The Romans referred to it as the “nocturnal sun”. Later accounts describe it as an unexplained glow – bright enough to read a book by – that would sometimes light up the night sky.
Now, researchers in Canada say ‘zonal waves’ in upper atmosphere may explain why people have reported oddly well-lit evenings since Roman times.
Researchers from York University in Canada have come up with a possible explanation for the rare phenomenon known as “bright nights”. Using satellite data, the scientists suggest that the bright nights are not due to the sun or meteors, but instead the result of converging “zonal waves” in Earth’s upper atmosphere.
Nocturnal Sun phenomenon
Accounts of the phenomenon are sprinkled throughout history. In the first century BC, Pliny the Elder wrote of an event that gives an appearance of day during the night” Subsequent accounts were published in 1783 and 1908.
But today, in the age of artificial light, this phenomenon, none of the modern researchers have ever seen “bright night” with their own eyes, which gave rise to legitimate doubts about their real existence.
Rare Bright Nights explanation
In 1991, Shepherd built a satellite instrument capable of measuring airglow, which results when ultraviolet radiation from the sun separates molecular oxygen into individual atoms. The atoms recombine at night, once the sun disappears, releasing energy that emits a green tint.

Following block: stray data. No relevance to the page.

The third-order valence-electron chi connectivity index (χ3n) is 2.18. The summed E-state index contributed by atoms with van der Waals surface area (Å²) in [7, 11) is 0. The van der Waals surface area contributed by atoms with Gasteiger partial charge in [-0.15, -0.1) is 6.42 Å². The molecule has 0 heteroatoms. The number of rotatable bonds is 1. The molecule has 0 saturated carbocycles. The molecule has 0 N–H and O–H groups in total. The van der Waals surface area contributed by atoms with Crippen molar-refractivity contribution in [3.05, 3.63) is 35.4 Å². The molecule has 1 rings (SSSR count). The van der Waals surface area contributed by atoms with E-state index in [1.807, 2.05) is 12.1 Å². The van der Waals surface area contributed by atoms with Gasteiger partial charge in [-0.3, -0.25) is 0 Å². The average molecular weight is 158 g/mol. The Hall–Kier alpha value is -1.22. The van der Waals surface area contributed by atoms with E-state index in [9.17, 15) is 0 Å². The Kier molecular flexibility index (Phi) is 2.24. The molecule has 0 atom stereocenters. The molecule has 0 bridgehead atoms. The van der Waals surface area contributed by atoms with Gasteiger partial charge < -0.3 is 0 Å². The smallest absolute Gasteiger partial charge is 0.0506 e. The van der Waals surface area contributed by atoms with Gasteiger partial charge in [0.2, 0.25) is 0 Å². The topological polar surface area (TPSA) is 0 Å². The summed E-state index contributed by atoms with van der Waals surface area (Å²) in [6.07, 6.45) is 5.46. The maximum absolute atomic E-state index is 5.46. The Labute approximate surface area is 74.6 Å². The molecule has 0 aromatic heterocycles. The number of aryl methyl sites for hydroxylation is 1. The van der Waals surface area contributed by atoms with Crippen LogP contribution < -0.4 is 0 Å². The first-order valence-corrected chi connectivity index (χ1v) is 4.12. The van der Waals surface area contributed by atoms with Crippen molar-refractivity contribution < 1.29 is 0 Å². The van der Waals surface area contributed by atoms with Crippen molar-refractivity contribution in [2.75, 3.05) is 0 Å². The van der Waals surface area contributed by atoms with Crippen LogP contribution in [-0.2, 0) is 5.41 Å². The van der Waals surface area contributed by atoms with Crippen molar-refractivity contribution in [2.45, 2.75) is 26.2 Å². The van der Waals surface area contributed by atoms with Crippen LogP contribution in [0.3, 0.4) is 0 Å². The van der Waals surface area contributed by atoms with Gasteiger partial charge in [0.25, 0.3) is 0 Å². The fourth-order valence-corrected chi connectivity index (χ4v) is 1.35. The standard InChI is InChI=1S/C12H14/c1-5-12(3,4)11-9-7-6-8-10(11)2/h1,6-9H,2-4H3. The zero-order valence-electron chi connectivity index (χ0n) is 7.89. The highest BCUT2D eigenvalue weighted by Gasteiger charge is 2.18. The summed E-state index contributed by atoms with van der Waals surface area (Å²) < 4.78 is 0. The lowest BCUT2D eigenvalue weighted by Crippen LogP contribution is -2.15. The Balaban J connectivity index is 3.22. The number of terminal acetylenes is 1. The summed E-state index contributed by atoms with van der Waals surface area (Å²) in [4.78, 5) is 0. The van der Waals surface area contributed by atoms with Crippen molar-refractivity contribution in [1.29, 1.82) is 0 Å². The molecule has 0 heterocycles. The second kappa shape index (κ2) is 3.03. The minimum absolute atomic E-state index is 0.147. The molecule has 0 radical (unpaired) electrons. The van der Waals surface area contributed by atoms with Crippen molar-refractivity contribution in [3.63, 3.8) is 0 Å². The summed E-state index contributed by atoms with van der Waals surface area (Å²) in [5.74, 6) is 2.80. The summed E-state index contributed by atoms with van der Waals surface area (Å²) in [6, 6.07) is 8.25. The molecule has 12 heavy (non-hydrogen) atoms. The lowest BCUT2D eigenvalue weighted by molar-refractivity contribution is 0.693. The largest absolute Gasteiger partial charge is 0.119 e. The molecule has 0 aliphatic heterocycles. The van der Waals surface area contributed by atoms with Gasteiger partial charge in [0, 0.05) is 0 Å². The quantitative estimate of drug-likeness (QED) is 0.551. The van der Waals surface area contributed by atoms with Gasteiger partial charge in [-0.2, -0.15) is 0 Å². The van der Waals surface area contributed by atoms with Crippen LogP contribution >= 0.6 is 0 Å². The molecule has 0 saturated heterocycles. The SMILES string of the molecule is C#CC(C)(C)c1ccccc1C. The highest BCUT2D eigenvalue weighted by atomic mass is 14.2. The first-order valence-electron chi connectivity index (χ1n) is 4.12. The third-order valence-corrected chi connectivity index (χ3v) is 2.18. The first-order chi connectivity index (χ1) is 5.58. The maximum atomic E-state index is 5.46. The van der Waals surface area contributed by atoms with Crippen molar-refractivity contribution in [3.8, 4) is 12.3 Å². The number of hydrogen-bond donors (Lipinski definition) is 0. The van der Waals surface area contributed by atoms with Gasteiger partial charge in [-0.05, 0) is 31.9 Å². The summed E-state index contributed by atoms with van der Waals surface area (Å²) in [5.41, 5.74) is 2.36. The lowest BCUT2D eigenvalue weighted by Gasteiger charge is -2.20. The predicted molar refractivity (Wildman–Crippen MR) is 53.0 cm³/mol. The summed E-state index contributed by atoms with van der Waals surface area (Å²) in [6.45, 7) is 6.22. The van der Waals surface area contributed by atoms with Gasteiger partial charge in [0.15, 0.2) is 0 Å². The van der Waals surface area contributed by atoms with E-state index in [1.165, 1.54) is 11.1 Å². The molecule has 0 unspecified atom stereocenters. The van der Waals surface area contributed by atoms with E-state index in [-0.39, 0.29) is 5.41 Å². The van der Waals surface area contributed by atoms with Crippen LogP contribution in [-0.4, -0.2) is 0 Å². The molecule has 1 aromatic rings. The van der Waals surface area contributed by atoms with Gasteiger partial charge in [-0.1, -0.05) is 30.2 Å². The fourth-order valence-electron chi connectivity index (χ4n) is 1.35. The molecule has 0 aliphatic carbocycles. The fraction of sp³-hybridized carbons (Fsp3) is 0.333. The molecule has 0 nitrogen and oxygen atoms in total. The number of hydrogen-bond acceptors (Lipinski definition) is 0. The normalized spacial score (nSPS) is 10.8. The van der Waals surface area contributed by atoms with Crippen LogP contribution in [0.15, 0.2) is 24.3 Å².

At times, airglow can be seen by the naked eye due to the fact that wavelengths in the upper atmosphere were at times superimposed over each other, brightening the airglow by as much as tenfold.
Their analysis showed these bright nights occurred 7% of the time and were highly localised, confined to an area about the size of Europe. But outside of remote areas, chances of seeing an event nowadays are slim, due to widespread light pollution.
Since the study was published, many whose families had passed down stories about experiencing the bright nights. One shared his grandfather’s story of being chastised as a child after accidentally staying out until midnight playing football, a story Shepherd chalked up to bright nights.
Bright nights: scientists explain rare phenomenon of ‘nocturnal sun’